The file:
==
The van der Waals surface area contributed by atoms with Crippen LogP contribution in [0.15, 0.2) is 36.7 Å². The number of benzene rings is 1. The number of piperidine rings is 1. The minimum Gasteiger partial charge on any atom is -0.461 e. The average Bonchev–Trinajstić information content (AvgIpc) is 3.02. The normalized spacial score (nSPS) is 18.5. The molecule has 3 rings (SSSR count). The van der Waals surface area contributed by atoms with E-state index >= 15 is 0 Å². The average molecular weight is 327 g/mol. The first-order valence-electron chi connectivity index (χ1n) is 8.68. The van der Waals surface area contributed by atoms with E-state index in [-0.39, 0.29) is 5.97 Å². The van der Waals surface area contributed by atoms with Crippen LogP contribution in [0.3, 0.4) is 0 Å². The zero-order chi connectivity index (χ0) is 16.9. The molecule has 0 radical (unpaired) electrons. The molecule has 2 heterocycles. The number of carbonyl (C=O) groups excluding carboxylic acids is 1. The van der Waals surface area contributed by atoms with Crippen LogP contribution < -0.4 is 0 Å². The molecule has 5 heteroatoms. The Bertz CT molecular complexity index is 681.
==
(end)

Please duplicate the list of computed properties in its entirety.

The van der Waals surface area contributed by atoms with Crippen LogP contribution in [0.15, 0.2) is 36.7 Å². The number of benzene rings is 1. The number of piperidine rings is 1. The minimum Gasteiger partial charge on any atom is -0.461 e. The average Bonchev–Trinajstić information content (AvgIpc) is 3.02. The normalized spacial score (nSPS) is 18.5. The molecule has 3 rings (SSSR count). The van der Waals surface area contributed by atoms with E-state index >= 15 is 0 Å². The average molecular weight is 327 g/mol. The first-order valence-electron chi connectivity index (χ1n) is 8.68. The van der Waals surface area contributed by atoms with E-state index in [-0.39, 0.29) is 5.97 Å². The van der Waals surface area contributed by atoms with Crippen LogP contribution in [0.3, 0.4) is 0 Å². The zero-order chi connectivity index (χ0) is 16.9. The molecule has 0 radical (unpaired) electrons. The molecule has 2 heterocycles. The number of carbonyl (C=O) groups excluding carboxylic acids is 1. The van der Waals surface area contributed by atoms with Crippen LogP contribution < -0.4 is 0 Å². The molecule has 5 heteroatoms. The Bertz CT molecular complexity index is 681.